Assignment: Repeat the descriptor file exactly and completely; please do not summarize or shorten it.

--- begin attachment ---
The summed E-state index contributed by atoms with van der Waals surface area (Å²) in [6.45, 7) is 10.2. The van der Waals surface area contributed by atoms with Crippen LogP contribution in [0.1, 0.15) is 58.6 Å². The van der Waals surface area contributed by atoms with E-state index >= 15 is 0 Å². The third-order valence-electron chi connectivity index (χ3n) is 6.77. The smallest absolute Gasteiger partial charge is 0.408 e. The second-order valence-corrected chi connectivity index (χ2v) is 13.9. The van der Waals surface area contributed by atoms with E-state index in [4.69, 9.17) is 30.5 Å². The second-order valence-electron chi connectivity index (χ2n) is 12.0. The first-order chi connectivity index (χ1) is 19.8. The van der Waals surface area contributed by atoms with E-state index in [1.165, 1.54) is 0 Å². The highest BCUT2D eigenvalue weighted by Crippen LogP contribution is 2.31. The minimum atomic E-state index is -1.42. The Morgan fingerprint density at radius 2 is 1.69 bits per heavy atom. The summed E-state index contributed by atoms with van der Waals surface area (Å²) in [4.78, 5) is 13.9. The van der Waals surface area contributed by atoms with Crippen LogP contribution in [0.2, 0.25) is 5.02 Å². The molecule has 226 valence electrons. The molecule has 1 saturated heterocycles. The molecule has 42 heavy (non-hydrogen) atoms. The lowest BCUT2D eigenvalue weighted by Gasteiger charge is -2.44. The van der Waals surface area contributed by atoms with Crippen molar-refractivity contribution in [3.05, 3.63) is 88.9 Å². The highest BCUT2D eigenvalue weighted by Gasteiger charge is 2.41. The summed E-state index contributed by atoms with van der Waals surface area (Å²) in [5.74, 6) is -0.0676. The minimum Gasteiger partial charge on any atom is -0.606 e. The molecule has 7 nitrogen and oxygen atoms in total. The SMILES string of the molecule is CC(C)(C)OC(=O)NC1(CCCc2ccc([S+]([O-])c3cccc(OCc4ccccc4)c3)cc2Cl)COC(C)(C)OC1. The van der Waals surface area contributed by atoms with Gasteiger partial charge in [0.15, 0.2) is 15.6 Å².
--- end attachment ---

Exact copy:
The summed E-state index contributed by atoms with van der Waals surface area (Å²) in [6.45, 7) is 10.2. The van der Waals surface area contributed by atoms with Crippen LogP contribution in [0.1, 0.15) is 58.6 Å². The van der Waals surface area contributed by atoms with E-state index >= 15 is 0 Å². The third-order valence-electron chi connectivity index (χ3n) is 6.77. The smallest absolute Gasteiger partial charge is 0.408 e. The second-order valence-corrected chi connectivity index (χ2v) is 13.9. The van der Waals surface area contributed by atoms with E-state index in [4.69, 9.17) is 30.5 Å². The second-order valence-electron chi connectivity index (χ2n) is 12.0. The first-order chi connectivity index (χ1) is 19.8. The van der Waals surface area contributed by atoms with E-state index in [1.165, 1.54) is 0 Å². The highest BCUT2D eigenvalue weighted by Crippen LogP contribution is 2.31. The minimum atomic E-state index is -1.42. The Morgan fingerprint density at radius 2 is 1.69 bits per heavy atom. The summed E-state index contributed by atoms with van der Waals surface area (Å²) in [4.78, 5) is 13.9. The van der Waals surface area contributed by atoms with Crippen LogP contribution in [0.2, 0.25) is 5.02 Å². The molecule has 226 valence electrons. The molecule has 1 saturated heterocycles. The molecule has 42 heavy (non-hydrogen) atoms. The lowest BCUT2D eigenvalue weighted by Gasteiger charge is -2.44. The van der Waals surface area contributed by atoms with Crippen molar-refractivity contribution in [3.05, 3.63) is 88.9 Å². The highest BCUT2D eigenvalue weighted by Gasteiger charge is 2.41. The summed E-state index contributed by atoms with van der Waals surface area (Å²) in [5.74, 6) is -0.0676. The minimum Gasteiger partial charge on any atom is -0.606 e. The molecule has 7 nitrogen and oxygen atoms in total. The SMILES string of the molecule is CC(C)(C)OC(=O)NC1(CCCc2ccc([S+]([O-])c3cccc(OCc4ccccc4)c3)cc2Cl)COC(C)(C)OC1. The van der Waals surface area contributed by atoms with Gasteiger partial charge in [0.15, 0.2) is 15.6 Å².